(Header image courtesy of the Lily)
Being students during the pandemic has definitely altered many aspects of our lives. We are supposed to be able to enjoy learning in a classroom setting, see our friends, socialize and feel normal. However, our professors have also been affected by the pandemic in terms of teaching.
“It makes teaching harder. I try to maintain classes via Zoom, but the interaction is more limited,” says Dr. Lois Foreman-Wernet, professor and Chair at Capital’s Media Department. She teaches Public Relations, Media Internships, and a First-Year Seminar class, and she taught mainly in-person classes before the pandemic hit.
“It’s harder to have discussion. If students do not have their cameras on, that makes it especially difficult to know if they are following along, have questions, or need help,” Dr. Foreman-Wernet continued.
She also mentions that it can make a difference if students already know one another, and said that remote learning tends to work better when already-established relationships exist between teachers and students. These relationships can be much more difficult to develop in an online setting rather than an in-person one.
“It’s a difficult challenge. I think the university has done pretty well. I’ve been especially impressed with how CELT (Center for Learning and Teaching) has stepped up to help faculty make the switch,” Dr. Foreman-Wernet went on.
Other teachers are also having some troubles communicating with their students during the pandemic.
“It’s certainly more of a challenge to interact with the students and keep their attention when teaching remotely,” says Dr. David Reed. Dr. Reed works in the Math, Computer Science and Physics Departments.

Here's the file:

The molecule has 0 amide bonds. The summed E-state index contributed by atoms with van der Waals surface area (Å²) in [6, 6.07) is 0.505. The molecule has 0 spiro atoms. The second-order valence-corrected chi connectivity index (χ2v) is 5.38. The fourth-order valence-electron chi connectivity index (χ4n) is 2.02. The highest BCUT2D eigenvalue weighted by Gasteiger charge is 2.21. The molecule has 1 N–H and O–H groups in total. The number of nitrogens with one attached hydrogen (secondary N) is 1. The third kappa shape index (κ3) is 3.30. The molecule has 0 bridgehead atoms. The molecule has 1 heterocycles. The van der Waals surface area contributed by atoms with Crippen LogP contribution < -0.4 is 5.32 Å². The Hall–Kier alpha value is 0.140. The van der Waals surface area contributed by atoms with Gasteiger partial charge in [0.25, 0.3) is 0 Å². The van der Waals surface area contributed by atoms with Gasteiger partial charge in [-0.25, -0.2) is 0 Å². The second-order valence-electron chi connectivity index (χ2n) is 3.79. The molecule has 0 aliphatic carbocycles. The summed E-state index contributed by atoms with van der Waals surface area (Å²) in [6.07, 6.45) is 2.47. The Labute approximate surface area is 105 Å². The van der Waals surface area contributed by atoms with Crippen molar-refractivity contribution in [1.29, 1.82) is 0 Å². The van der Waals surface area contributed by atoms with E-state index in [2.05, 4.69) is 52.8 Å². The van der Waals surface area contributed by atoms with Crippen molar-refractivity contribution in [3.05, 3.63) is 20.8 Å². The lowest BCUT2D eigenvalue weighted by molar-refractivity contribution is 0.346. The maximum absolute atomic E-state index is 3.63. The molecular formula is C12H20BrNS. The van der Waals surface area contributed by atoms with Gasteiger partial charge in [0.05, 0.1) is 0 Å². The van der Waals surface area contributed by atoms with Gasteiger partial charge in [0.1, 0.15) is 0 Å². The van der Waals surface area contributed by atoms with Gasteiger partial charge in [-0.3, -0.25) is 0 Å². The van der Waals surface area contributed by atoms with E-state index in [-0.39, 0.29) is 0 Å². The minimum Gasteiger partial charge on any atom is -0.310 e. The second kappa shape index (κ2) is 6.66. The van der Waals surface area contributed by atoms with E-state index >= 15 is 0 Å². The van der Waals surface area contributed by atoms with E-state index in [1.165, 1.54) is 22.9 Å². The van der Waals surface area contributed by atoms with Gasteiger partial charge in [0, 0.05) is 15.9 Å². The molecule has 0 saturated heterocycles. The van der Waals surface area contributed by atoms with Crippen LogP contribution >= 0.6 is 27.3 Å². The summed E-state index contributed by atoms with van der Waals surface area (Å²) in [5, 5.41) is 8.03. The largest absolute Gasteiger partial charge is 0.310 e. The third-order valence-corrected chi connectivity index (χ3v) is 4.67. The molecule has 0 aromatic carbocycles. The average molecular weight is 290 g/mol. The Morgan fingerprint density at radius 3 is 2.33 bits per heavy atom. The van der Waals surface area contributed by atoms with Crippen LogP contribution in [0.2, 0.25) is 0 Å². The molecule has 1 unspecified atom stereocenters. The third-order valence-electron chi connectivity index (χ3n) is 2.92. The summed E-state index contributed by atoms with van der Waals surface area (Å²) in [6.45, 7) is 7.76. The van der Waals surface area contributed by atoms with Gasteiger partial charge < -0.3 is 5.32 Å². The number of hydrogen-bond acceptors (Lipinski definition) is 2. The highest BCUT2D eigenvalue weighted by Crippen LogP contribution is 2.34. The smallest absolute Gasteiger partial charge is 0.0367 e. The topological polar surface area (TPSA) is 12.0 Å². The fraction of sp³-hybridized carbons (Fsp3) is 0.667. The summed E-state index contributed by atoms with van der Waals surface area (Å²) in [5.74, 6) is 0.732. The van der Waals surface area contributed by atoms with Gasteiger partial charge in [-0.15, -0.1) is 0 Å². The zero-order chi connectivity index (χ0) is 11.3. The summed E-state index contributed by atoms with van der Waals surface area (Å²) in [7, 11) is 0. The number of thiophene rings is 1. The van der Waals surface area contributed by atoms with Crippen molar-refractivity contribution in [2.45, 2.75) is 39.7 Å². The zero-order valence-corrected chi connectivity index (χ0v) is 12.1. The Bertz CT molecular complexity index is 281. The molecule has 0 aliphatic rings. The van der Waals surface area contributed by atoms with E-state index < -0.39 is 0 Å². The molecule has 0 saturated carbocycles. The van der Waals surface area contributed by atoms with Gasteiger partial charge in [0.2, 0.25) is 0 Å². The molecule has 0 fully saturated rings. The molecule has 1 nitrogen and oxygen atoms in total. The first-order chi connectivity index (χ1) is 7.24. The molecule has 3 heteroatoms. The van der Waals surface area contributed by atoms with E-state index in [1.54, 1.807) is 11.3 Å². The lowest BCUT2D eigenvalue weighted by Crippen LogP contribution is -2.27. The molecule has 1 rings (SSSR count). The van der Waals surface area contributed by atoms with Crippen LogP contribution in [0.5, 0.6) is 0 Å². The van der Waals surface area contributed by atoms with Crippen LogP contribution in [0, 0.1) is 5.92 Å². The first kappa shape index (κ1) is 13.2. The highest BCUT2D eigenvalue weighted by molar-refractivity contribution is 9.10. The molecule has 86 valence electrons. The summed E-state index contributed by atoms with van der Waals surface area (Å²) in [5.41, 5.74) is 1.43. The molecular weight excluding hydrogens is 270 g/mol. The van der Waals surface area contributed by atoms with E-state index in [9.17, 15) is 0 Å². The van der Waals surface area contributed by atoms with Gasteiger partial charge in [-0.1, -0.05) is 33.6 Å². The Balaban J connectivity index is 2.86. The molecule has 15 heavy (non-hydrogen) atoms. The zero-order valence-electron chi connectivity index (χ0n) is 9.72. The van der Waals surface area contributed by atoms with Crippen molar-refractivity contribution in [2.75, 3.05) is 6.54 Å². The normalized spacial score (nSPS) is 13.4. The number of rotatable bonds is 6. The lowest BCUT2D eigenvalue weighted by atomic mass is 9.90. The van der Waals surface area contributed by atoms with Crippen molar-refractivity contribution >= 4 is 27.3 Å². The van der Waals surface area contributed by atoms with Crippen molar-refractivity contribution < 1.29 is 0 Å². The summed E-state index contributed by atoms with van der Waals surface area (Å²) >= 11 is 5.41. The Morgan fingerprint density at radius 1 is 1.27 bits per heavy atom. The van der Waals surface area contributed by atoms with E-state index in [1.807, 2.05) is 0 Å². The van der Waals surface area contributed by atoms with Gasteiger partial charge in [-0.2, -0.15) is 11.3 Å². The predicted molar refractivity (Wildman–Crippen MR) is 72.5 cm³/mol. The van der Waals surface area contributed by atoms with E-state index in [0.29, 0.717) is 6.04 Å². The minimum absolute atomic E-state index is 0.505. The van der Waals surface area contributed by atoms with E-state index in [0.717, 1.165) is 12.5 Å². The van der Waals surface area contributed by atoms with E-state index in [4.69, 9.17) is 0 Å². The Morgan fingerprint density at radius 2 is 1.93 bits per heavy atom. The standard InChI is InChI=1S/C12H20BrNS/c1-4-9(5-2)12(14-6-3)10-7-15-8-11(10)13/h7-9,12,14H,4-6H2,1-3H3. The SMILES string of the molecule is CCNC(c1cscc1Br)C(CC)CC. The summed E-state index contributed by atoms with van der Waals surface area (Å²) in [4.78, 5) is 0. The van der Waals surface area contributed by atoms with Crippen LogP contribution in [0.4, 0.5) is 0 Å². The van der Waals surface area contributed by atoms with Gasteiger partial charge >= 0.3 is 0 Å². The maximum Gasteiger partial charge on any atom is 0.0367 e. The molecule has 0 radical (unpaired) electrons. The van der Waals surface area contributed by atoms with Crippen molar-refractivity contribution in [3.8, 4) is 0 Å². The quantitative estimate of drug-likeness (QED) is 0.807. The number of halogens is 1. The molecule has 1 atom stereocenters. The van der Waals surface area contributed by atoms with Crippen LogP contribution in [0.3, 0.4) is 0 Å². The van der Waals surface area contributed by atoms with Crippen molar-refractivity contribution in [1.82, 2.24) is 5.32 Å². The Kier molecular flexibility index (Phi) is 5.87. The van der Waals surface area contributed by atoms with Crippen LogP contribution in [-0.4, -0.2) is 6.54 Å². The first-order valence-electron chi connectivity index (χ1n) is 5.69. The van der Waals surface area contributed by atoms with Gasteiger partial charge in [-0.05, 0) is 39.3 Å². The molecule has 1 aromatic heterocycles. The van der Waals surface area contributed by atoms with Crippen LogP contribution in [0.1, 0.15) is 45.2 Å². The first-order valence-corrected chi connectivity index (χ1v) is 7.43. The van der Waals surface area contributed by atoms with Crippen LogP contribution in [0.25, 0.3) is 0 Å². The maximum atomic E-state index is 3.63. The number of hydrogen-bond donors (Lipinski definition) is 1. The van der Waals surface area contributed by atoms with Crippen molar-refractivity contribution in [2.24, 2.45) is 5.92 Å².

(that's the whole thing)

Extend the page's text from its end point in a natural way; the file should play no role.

He primarily teaches classes relating to computer science majors, and taught all of his classes in-person before the pandemic.
“Downloading assignments/exams from iLearn, grading them and returning them electronically takes much longer than grading paper assignments. All the extra setup for teaching remotely also takes more time (putting everything on iLearn, creating Zoom meetings, etc.) vs. just walking to the classroom and teaching,” Dr. Reed said.
“So, just like many students, most faculty are also a little overwhelmed and tired. And it’s certainly less enjoyable not seeing both students and my colleagues in-person. Many of those informal conversations that would happen in the hallway or during lunch don’t happen right now,” he said.
The online aspect of learning has definitely changed the way many of our professors have been teaching. Although there are some challenges presented by online learning, there have been some benefits, as well.
“Small group work via Zoom breakout rooms worked better in the introductory course than it did in past years. When students are all in the same physical room, it’s easy to be distracted by the other groups,” Dr. Reed says.
He mentions that with breakout rooms, groups can work without distractions while he can move to each group to answer questions.
Dr. Reed goes on to say that drop-in hours are more convenient for him when multiple students have questions. He can admit one student at a time to have questions individually answered while maintaining discretion amongst students.
Dr. Reed explains his process of answering questions during drop-in hours to be easier for him and more thought-provoking for his students, as well.
“I plan to continue using Zoom for at least one or two drop-in hours each week even after we are all back on campus so that I can be more flexible in the times I am available,” he said. Being more flexible for students is also something good that has come out of the online transition, since you do not have to be there in person as a teacher.
Although the pandemic has affected some of our professors negatively, there are good things that have come out of it, too. It is important to stay positive during these times, and remember: wear your masks consistently.